Poor childcare options and low house prices contribute to Westfield having the lowest average income in York, according to a councillor for the area.

Data from the Office for National Statistics show that people in an area including Westfield and Chapelfields in York have an average income of £34,000.

The average for all areas of York is £45,900, with people in rural areas to the west of the city bringing in an average of £57,300.

Cllr Andrew Waller, who represents the Westfield ward, said: “The ward itself, and the city, is a patchwork of high and low-income areas so it’s quite different to other cities.”

He added: “The ward has roughly a quarter of all council houses in the city so there is a concentration [of low-income households] there.

“There’s a lot of self-employed people at the beginning of business careers, it’s got younger families and the house prices here are lower than in other parts of the city.

“Some people move out of the area as they progress in their careers.”

York Press: Cllr Andrew WallerCllr Andrew Waller

The University of York, with Westfield Primary Community School, York High School and City of York Council have opened a community space in Westfield to help tackle some of the issues the area faces.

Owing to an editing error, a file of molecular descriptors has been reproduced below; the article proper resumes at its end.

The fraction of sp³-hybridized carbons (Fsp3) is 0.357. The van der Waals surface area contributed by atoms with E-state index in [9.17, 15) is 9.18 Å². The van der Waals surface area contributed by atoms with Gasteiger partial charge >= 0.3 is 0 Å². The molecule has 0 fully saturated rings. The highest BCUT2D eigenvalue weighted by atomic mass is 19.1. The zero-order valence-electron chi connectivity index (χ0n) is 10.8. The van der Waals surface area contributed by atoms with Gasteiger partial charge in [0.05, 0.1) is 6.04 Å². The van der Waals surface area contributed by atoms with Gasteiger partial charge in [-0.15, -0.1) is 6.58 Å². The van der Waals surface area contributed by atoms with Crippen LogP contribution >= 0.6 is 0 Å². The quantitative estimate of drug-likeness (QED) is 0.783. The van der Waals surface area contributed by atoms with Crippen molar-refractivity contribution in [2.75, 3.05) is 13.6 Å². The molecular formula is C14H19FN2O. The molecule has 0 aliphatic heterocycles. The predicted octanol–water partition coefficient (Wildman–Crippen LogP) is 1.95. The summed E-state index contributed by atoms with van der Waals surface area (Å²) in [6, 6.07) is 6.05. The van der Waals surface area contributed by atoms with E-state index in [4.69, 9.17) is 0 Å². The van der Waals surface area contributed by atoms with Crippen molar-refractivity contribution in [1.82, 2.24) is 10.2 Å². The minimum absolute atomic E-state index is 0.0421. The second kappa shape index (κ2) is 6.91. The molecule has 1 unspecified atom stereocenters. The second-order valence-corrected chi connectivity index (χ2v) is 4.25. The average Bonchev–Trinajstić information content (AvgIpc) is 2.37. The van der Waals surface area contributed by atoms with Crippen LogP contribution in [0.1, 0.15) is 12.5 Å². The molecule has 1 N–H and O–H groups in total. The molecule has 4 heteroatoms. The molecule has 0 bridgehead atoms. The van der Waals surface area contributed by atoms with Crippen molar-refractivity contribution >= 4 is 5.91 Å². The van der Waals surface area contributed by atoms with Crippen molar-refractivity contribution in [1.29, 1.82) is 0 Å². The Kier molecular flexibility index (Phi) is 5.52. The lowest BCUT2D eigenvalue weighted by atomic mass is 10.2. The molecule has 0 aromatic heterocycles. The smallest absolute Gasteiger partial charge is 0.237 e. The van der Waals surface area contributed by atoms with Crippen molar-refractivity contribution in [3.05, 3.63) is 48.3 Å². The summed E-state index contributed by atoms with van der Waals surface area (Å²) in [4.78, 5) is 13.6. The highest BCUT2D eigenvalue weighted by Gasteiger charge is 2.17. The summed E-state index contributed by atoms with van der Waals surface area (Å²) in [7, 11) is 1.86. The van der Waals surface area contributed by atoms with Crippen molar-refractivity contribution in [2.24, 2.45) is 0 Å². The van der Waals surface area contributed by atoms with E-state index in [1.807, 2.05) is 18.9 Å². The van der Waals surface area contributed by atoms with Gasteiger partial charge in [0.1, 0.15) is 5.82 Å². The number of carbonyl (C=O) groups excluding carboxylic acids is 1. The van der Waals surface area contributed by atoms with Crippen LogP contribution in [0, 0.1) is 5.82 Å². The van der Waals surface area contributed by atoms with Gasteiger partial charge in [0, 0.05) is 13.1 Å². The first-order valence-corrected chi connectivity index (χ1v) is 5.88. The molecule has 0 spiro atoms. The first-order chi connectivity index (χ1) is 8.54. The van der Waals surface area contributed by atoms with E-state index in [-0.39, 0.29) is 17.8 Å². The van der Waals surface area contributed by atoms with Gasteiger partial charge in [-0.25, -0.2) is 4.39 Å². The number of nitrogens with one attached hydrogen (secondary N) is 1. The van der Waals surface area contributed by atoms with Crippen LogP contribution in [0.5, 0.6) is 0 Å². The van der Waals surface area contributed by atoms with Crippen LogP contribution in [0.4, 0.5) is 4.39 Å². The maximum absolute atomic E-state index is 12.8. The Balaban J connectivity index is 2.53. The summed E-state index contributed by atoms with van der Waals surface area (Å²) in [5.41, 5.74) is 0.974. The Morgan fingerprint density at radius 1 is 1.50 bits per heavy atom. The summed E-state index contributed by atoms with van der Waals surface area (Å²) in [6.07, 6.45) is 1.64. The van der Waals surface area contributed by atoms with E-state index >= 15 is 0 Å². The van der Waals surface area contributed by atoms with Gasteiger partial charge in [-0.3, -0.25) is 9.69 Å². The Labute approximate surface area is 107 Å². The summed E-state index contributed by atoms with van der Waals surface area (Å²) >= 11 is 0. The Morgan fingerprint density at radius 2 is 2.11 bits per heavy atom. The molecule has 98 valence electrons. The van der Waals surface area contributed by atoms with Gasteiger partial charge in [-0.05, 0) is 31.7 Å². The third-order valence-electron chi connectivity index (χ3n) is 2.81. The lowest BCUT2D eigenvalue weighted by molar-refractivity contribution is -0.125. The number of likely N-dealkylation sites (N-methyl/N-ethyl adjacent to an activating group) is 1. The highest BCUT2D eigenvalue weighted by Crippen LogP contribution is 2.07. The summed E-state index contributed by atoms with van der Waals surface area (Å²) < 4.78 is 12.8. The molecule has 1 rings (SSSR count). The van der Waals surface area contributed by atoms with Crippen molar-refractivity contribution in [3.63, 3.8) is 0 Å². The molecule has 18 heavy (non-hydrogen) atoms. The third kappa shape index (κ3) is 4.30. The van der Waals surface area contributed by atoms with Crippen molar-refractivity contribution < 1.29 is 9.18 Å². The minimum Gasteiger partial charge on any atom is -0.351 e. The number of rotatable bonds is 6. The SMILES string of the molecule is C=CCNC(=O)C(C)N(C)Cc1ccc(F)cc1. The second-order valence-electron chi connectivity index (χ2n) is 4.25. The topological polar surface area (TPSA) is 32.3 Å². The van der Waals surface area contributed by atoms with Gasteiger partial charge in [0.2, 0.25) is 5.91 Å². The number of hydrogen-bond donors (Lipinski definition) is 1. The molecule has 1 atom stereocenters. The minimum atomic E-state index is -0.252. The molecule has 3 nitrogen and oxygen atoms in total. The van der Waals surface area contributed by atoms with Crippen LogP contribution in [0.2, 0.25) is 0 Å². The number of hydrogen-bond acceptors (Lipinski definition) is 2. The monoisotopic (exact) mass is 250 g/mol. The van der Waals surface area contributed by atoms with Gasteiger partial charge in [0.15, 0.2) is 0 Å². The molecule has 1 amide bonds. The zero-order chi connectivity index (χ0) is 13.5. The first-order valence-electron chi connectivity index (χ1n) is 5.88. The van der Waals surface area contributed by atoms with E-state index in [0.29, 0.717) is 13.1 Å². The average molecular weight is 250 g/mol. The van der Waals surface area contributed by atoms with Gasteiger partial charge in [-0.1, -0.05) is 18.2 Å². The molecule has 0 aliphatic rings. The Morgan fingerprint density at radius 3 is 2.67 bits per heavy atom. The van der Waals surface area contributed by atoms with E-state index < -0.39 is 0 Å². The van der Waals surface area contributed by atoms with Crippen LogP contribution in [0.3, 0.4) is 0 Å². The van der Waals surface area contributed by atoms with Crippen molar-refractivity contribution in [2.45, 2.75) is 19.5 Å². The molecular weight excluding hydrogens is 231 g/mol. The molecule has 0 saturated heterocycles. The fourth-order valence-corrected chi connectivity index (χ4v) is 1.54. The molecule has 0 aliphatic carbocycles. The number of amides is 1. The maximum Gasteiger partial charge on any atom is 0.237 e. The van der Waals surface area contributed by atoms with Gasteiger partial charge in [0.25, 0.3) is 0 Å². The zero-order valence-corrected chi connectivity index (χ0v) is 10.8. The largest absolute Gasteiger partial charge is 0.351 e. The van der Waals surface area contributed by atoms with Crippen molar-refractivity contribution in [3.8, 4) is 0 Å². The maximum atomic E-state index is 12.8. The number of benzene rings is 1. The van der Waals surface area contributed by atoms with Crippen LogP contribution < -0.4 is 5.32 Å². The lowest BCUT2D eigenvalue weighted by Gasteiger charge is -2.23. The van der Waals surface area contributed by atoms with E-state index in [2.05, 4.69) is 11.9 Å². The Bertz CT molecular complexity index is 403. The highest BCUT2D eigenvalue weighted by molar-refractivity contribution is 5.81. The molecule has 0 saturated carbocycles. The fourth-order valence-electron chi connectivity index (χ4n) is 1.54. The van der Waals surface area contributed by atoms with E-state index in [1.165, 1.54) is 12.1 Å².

Cllr Waller said the £34,000 a year figure is not something “that surprises me knowing the area and obviously I’m working with council partners to help to raise that".


He added: “It’s a mix of situations that people are in, whether they are pensioners on a basic state pension or if they’re a young family and obviously some of the changes in benefits have held back incomes.

“Universal Credit hasn’t necessarily been the liberating factor that it was billed to be in terms of maintaining flexible support.

“There’s national work that needs to be done there.”

Cllr Waller also said that childcare provision is a contributing factor to low average income.

“It can work out expensive for families to be able to access longer hours, more full-time employment,” he said.

“And I think that’s something that the local schools are looking at, wrap-around care supported and provided at a more affordable level.

“I think that’s something that would benefit the area because that opens up more employment opportunities for people.”

Cllr Emilie Knight represents the richest area of York, a large rural space towards the west of the city.

“There may be that higher income level across the rural west, but there are significant pockets of deprivation,” she said.

“I think people see the bigger houses and they overlook the fact that there are people struggling and people having difficulty.

“I think the fuel crisis has hit people just as it does anywhere else.”

Net income in that area is £35,000 a year after housing costs, but in the Westfield area, it is just £24,300.

And despite the two areas neighbouring each other, the difference between what residents in each of them earn is vastly different.